Do You Speak Tranglish?

David Bellos spoke at NYU’s Maison Française last night, presenting his new translation of Georges Perec’s The Art of Asking Your Boss for a Raise. This book is a variation on what Bellos explained is now generally called matrix literature, stories based on allowing readers to select certain plot strands and ignore others à la choose your own adventure books. But in this case, rather than excluding the rejected possibilities, Perec includes all of them, detailing the various choices the book’s protagonist (addressed in the second person passim) might make and then describing what will happen in each case. Where Raymond Queneau’s approach to the matrix story in “Conte a votre façon” (A Story As You Like It) might be described as “intellectual” (says Bellos, and I agree), Perec’s is “obsessive” and “exhaustive.”

In the course of discussing Perec, Bellos said some interesting things about language in translation, quipping that “English isn’t a language, it’s a big mess” – because there are so many versions of the English language spoken all over the globe. So in what language does he, a U.K. native living in the U.S., write his translations? Well, he writes them in British English, and then an American editor “de-Brits” them, removing all the expressions that are likely to be either misunderstood or flat-out incomprehensible to an American reader. The result is what Bellos has dubbed “Tranglish” – an “almost invisible” language that “offends nobody.” There are certain pairs of words that simply are what they are, either American or British (e.g. elevator/lift, sidewalk/pavement, trunk/boot), but in many cases, Bellos says, it is possible to avoid using the actual vocabulary items that attach the work to a particular continent. I too try to achieve something like this in my translations, which are often co-published in London at the same time as they appear in New York: I look up the words I use in the Oxford English Dictionary and eliminate any that are marked “U.S. usage only.” Many words that first appeared in the U.S. do eventually come into regular use in the U.K., though, and words of this sort are fine for translation purposes, in my opinion. Bellos does use one word not found in any dictionary, however, though he is convinced it does exist, since his Latin teacher liked to use it: “circumperambulate,” appearing here as a translation of “faire la tour de.” I like it.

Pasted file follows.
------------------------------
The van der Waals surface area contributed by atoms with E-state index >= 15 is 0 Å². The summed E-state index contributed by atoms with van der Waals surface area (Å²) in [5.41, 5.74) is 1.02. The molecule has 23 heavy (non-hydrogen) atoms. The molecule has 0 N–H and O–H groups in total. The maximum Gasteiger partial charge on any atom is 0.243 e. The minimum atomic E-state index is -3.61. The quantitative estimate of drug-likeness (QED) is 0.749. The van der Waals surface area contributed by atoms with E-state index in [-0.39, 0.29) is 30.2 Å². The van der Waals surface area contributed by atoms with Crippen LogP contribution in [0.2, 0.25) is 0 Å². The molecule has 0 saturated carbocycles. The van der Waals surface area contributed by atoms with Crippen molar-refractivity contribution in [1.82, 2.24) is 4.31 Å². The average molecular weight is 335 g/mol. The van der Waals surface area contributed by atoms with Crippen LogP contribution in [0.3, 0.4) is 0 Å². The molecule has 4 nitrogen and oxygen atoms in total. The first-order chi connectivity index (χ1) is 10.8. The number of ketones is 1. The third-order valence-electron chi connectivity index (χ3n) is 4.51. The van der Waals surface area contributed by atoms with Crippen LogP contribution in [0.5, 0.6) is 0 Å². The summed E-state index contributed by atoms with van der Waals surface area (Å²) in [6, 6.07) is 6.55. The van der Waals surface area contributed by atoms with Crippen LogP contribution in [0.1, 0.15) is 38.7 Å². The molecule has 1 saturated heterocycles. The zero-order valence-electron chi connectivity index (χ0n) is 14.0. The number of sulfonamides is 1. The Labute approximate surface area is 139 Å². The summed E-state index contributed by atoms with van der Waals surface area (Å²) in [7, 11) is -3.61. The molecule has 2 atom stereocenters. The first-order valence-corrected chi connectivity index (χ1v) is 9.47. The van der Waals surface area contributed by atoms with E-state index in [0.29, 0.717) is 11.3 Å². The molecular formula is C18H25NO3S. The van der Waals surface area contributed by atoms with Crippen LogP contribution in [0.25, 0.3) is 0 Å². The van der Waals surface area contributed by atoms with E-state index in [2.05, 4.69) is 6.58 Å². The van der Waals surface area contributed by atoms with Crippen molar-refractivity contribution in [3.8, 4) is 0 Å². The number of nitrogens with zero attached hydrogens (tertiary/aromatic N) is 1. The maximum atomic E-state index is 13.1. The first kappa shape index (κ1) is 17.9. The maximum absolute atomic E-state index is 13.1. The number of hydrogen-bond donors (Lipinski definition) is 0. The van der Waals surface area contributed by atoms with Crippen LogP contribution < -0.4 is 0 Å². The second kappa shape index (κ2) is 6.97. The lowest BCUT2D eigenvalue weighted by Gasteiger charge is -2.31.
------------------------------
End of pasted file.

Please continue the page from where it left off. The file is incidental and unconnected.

Bellos also passed on an interesting bit of insider gossip for readers of Perec’s masterpiece La vie: mode d’emploi, which appears in his translation as Life: A User’s Manual: the answers to many of the mysteries in this book are contained only in the index, and the index of the English-language book contains several more answers than the French original. Bellos felt that certain of the clues Perec included elsewhere in the book became so much more obscure in English translation that the reader deserved a second chance to find them.

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